So, the first part of an answer calling for him to distance himself from Farrakhan amounts, basically, to a “some of my best friends are Jewish” response. And then he devolves into articulating his campaign’s talking point on Israel. Awkwardly, I might add. I mean, what does Obama mean by continuing to repeat “they?” Israel, Israeli Jews, American Jews? I have no idea. Then, since he’s on the topic of Israel, one might think he might make reference to Israel’s security or the threat Israel faces either from terrorism or enemy nations, such as Iran.

But it was bizarre because the primary concern American Jews have about Farrakhan is domestically-based: his record criticizing the Jewish religion and American Jews. Farrakhan’s prominence in the African-American community is relevant to American Jews who live here in this country. Israel is a secondary issue.

Furthermore, despite the praise that Obama is winning on MSNBC and elsewhere for “cleaning up” a potentially unfortunate answer, I found his rejoinder to Clinton’s call that he “reject” Farrakhan’s support disturbing: “I have to say I don’t see a difference between denouncing and rejecting. There’s no formal offer of help from Minister Farrakhan that would involve me rejecting it. But if the word ‘reject’ Senator Clinton feels is stronger than the word ‘denounce,’ then I’m happy to concede the point, and I would reject and denounce.”

What is this, the Harvard Law Review? To me, the Farrakhan question called for a straight-forward rejection without this lawyerly “concede the point” business.

Despite numerous e-mails from concerned relatives and some hysterical e-mail traffic, I’ve refrained from opining on the questions of Obama and the Jewish community and Obama and Israel. Most of it is way, way out of line. But there’s no question that Obama seems completely out of his comfort zone here, which, coupled with some of his foreign policy advisers, makes me worry about where a President Obama would come down when he is tested in the Middle East. His comments singling out a political party in Israel — again without reference of Israel’s security position– for criticism were also bizarre.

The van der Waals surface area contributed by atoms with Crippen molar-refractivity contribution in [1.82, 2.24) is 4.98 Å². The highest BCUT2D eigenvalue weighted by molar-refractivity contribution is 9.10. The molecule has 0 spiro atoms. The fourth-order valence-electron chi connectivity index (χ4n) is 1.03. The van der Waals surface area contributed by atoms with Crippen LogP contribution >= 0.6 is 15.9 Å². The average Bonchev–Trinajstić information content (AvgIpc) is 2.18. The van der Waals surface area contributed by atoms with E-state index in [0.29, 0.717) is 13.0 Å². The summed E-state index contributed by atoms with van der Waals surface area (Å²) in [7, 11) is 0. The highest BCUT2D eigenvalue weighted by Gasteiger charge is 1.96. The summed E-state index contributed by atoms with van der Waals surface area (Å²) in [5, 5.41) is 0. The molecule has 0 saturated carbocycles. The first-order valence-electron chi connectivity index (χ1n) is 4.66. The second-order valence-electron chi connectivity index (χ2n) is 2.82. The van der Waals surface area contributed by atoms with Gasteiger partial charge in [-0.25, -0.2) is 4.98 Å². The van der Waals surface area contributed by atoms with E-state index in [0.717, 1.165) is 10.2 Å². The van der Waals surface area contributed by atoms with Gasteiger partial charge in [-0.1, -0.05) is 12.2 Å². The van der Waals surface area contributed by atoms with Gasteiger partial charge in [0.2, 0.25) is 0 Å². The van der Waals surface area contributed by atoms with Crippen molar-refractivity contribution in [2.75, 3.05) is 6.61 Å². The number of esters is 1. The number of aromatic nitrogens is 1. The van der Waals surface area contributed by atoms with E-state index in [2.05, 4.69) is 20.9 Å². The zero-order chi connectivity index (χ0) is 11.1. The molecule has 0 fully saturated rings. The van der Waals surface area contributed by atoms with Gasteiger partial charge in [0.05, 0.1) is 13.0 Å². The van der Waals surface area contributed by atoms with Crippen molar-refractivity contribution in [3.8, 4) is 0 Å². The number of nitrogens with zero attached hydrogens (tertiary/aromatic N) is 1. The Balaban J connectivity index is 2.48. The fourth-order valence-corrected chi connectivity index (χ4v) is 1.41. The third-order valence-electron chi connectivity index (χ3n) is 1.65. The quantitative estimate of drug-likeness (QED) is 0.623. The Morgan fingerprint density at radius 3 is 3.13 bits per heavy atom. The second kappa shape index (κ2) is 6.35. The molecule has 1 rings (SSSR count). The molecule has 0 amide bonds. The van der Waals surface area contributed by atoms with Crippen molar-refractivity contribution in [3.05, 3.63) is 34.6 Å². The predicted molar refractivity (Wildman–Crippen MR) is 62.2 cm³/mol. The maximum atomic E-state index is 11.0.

Barack Obama and the African-American Vote

January 10, 2008


Hillary Clinton’s victory in New Hampshire came on the backs of a fabulous field organization (a Manchester component made up of Mayor Menino’s political foot-soldiers) who had something to work with. The wave of sympathy for Clinton as an embattled woman.

Going into South Carolina where African-Americans comprise 50% of the Democratic vote, it’s possible that Clinton’s comments about the relative contributions of Martin Luther King and Lyndon Johnson to the civil rights movement could do the same thing among Black voters. Until now, many in the African-American community, particularly older folks, have had questions about Obama, the son of a white Kansan and a Kenyan father.

A reverend and New York Assemblyman, who has endorsed Obama, Karim Camara, told me yesterday he was deluged with calls from constituents and other elected officials stunned by her comments. Camara will go down to South Carolina later this month for Obama and expects to be talking about Clinton with the religious leaders he meets with. “I believe churches are very sensitive to the language we use,” Mr. Camara said. “This can have a tremendous impact in increasing their level of churches in going out and supporting Senator Obama.”

Read more here.